Brain training: A new frontier for football — and VR

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On a cold winter’s night in London, Arsenal captain Martin Odegaard stood alone on the pitch. As football fans flocked into the 60,000-seat stadium, his teammates warmed up for the match by blasting shots against the goal. Odegaard had another plan. The 25-year-old wandered into a deserted patch of grass and began his routine.

Suddenly, one training staff passed the ball towards his feet while another closed him down from behind. In response, Odegaard quickly glanced over his shoulder, checked where the defender was, and turned the other way. 

That was it: check, the shoulder, took a touch. Again and again, he repeated the routine. There was no pass, shot, or trick. It was all about that glance.

They call the technique “scanning.” Odegaard is a master of the craft. In a single game last March, the midfield maestro registered 493 scans — a number experts called “insanely high.” Yet there was a time when he couldn’t manage even one. 

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It was 2018, and the Norwegian starlet had broken a bone in his foot. His football was over for the season. So, it seemed, was his scanning. Until he entered virtual reality.

Odegaard was introduced to the tech by a compatriot. An Oslo-based startup called Be Your Best had developed VR software that generates scanning simulations based on real football matches.

The concept tapped into an emerging phenomenon in sports tech: brain training.

“That’s a skill. And it’s going to become more and more important.

With his body incapacitated, Odegaard welcomed the workout for his mind. After strapping on a headset, he entered the first-person perspective of a player on a pitch. With haptic controllers in his hands, he directed his avatar as the match progressed.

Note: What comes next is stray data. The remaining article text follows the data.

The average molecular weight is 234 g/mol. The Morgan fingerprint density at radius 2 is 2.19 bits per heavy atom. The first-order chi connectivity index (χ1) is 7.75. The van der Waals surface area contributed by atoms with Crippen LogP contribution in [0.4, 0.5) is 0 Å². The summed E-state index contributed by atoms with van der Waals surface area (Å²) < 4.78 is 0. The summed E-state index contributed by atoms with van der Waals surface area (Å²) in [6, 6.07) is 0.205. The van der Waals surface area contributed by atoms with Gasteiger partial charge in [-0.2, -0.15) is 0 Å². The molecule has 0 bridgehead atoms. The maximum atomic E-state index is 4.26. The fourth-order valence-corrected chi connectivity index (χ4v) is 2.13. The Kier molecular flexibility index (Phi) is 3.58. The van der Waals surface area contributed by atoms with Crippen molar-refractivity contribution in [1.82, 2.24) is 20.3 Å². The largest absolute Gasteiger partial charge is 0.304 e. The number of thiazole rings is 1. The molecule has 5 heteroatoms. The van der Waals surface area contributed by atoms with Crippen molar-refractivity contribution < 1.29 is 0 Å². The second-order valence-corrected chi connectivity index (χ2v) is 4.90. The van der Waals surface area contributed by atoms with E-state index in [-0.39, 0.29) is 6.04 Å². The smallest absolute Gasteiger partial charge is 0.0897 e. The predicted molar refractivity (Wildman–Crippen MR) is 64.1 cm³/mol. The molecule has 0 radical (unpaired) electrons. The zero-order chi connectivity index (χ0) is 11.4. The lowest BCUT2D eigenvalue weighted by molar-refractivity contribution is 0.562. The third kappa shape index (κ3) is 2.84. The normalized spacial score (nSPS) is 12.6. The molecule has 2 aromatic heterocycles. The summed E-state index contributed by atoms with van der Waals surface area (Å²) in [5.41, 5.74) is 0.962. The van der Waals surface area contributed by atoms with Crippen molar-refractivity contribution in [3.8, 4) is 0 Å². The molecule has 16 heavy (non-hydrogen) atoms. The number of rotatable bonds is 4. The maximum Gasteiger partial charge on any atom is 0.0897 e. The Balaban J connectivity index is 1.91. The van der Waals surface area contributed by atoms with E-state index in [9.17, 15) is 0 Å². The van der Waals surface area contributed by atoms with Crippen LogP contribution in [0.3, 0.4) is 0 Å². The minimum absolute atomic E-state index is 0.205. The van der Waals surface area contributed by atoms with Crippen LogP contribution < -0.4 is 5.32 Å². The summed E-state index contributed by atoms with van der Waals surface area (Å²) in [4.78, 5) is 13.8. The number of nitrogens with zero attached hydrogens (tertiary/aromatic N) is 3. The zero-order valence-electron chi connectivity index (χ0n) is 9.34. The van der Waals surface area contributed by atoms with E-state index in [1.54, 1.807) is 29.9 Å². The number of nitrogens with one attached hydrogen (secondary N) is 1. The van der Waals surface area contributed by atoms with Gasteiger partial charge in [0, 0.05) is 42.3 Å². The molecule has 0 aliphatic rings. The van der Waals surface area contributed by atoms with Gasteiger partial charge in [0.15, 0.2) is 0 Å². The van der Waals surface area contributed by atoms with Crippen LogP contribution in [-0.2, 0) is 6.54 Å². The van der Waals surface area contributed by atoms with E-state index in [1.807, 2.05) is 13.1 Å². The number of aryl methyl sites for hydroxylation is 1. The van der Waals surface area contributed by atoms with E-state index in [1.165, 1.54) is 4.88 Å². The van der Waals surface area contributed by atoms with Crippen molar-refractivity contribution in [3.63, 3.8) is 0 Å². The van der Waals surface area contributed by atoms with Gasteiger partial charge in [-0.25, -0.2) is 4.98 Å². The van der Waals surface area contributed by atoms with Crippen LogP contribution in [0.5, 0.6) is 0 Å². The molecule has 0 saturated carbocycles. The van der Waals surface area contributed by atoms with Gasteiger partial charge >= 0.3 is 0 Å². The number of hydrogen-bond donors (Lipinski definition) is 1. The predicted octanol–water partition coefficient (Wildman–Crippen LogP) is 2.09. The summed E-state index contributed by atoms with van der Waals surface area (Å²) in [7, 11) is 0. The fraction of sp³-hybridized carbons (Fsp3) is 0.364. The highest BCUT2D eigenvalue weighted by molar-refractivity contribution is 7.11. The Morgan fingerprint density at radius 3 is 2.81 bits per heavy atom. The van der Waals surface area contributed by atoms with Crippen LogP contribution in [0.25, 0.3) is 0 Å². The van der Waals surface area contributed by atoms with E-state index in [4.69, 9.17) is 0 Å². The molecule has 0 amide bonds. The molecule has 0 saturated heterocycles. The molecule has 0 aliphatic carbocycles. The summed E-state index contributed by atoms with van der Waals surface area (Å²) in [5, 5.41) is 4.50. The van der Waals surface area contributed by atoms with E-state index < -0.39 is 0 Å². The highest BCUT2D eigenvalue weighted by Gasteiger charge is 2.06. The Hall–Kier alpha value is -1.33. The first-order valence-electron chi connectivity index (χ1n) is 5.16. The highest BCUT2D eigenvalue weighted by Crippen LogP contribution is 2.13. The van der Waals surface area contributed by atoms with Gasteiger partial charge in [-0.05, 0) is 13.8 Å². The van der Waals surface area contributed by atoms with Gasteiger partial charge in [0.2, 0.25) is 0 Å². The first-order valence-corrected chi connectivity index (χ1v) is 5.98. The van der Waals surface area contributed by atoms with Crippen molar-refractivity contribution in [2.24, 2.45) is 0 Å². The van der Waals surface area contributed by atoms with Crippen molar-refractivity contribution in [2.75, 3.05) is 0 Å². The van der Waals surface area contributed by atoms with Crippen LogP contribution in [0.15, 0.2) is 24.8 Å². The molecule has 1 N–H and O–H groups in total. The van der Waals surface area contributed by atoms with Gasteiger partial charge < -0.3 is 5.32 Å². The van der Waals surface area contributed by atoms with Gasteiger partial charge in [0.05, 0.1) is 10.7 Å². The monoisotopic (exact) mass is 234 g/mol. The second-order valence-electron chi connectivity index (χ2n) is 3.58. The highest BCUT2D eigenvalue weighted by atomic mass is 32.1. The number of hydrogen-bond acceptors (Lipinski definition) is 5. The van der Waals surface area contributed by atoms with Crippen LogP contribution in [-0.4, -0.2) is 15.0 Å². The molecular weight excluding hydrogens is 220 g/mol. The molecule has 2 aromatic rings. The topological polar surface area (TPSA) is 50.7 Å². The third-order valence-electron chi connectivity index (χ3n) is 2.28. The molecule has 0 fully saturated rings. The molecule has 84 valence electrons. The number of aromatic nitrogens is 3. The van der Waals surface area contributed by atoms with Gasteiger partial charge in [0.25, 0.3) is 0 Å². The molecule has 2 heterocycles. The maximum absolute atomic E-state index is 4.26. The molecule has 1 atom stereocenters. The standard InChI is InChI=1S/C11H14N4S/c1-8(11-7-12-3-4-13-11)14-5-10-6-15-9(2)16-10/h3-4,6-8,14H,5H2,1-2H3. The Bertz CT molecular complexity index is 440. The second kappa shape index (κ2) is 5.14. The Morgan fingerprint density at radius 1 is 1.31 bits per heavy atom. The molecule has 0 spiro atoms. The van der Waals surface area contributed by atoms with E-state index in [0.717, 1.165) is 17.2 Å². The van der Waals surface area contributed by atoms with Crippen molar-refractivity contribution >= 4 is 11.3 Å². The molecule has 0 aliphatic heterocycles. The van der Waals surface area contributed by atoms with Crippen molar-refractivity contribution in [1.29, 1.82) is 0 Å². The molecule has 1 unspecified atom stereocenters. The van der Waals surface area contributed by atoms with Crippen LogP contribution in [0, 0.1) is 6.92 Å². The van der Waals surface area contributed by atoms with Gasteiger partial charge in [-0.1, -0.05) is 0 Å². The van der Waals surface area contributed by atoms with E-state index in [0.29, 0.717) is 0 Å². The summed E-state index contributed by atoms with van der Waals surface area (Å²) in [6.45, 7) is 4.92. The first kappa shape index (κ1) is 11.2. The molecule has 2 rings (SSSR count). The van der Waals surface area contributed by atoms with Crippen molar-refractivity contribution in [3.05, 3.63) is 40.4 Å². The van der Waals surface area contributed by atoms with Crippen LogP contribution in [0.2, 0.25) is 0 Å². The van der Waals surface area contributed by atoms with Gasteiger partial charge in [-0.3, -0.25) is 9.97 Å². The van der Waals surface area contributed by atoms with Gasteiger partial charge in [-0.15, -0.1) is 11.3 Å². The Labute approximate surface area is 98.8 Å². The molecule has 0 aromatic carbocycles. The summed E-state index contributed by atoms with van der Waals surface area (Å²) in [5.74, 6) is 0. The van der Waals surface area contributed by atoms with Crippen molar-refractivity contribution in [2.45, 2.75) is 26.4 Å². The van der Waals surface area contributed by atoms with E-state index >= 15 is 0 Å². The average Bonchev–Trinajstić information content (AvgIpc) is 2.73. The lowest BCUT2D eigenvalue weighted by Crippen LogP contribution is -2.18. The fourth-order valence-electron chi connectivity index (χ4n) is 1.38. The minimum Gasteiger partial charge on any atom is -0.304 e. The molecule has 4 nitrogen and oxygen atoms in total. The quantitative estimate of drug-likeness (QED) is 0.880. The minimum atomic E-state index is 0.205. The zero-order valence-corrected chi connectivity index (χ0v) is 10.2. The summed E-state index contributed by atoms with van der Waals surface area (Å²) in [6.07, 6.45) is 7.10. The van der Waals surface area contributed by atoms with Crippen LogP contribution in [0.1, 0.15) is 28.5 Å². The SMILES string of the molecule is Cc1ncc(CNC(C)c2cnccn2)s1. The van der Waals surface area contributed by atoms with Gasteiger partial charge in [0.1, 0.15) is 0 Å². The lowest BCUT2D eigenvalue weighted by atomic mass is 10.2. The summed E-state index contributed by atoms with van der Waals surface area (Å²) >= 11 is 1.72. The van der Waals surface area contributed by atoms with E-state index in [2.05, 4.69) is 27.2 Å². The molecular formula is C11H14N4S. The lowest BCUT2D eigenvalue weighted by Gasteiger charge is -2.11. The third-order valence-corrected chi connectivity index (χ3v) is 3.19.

As he played, performance metrics tracked three aspects of his scanning: the scan rate (his frequency of scans), scan timing (when he made crucial glances) and critical scans (his last look before receiving the ball). Additional measures assessed his situational awareness and decision-making.

Research suggests it works. One study found that players who train with Be Your Best (BYB) improve their scan frequency and forward passing — the principal route to goals. It’s also surprisingly fun, as I found out for myself.

It’s an approach that Wenger supports.

“The problem in football is that you learn how to play [the wrong] way round — first execution, then decision making and perception last,” he said in 2019.

“I have lost many top players because their head was on the ball and they were not seeing what was around them… Once a circuit is printed in their brain, we managers find it extremely difficult to change that.”

Changing that circuit is particularly difficult for European clubs. Across the continent, football training methods are deeply entrenched and new ideas met with scepticism. In the US, cognitive training tech is more readily accepted. 

It’s a cultural divide that’s impacted BYB’s business. Currently, the company’s biggest market is the US, which accounts for about 50% of customers.

Still, there are signs that European attitudes are changing. Football is now a global business in a digital era. With split-second decisions winning matches – and millions of euros – the allure of cognitive skills is becoming irresistible.

This story is part of a new TNW monthly series on sports tech.